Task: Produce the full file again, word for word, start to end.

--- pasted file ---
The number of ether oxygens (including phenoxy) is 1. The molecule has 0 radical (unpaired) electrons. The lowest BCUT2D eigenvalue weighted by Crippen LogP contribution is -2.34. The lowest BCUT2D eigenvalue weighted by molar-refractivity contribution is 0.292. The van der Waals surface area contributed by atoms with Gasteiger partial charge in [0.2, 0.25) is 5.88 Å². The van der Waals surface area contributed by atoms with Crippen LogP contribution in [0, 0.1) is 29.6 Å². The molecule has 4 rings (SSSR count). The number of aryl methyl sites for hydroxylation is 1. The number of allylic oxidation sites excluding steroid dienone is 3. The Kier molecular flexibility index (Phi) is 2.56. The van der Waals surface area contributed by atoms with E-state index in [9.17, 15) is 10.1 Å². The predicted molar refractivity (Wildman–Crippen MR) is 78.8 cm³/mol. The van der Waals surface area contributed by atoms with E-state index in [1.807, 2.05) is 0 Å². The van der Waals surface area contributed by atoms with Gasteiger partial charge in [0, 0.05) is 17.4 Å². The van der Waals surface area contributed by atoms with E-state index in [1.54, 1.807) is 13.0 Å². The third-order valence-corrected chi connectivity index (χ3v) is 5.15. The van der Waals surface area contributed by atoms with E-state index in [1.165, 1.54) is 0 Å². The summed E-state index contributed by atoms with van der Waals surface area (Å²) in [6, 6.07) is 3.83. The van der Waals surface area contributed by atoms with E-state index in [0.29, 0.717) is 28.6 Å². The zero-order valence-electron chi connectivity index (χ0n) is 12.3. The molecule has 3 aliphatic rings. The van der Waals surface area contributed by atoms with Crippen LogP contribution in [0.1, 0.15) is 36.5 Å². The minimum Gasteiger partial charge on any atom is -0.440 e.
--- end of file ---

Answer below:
The number of ether oxygens (including phenoxy) is 1. The molecule has 0 radical (unpaired) electrons. The lowest BCUT2D eigenvalue weighted by Crippen LogP contribution is -2.34. The lowest BCUT2D eigenvalue weighted by molar-refractivity contribution is 0.292. The van der Waals surface area contributed by atoms with Gasteiger partial charge in [0.2, 0.25) is 5.88 Å². The van der Waals surface area contributed by atoms with Crippen LogP contribution in [0, 0.1) is 29.6 Å². The molecule has 4 rings (SSSR count). The number of aryl methyl sites for hydroxylation is 1. The number of allylic oxidation sites excluding steroid dienone is 3. The Kier molecular flexibility index (Phi) is 2.56. The van der Waals surface area contributed by atoms with E-state index in [9.17, 15) is 10.1 Å². The predicted molar refractivity (Wildman–Crippen MR) is 78.8 cm³/mol. The van der Waals surface area contributed by atoms with E-state index in [1.807, 2.05) is 0 Å². The van der Waals surface area contributed by atoms with Gasteiger partial charge in [0, 0.05) is 17.4 Å². The van der Waals surface area contributed by atoms with E-state index in [1.54, 1.807) is 13.0 Å². The third-order valence-corrected chi connectivity index (χ3v) is 5.15. The van der Waals surface area contributed by atoms with E-state index in [1.165, 1.54) is 0 Å². The summed E-state index contributed by atoms with van der Waals surface area (Å²) in [6, 6.07) is 3.83. The van der Waals surface area contributed by atoms with E-state index in [0.29, 0.717) is 28.6 Å². The zero-order valence-electron chi connectivity index (χ0n) is 12.3. The molecule has 3 aliphatic rings. The van der Waals surface area contributed by atoms with Crippen LogP contribution in [0.1, 0.15) is 36.5 Å². The minimum Gasteiger partial charge on any atom is -0.440 e.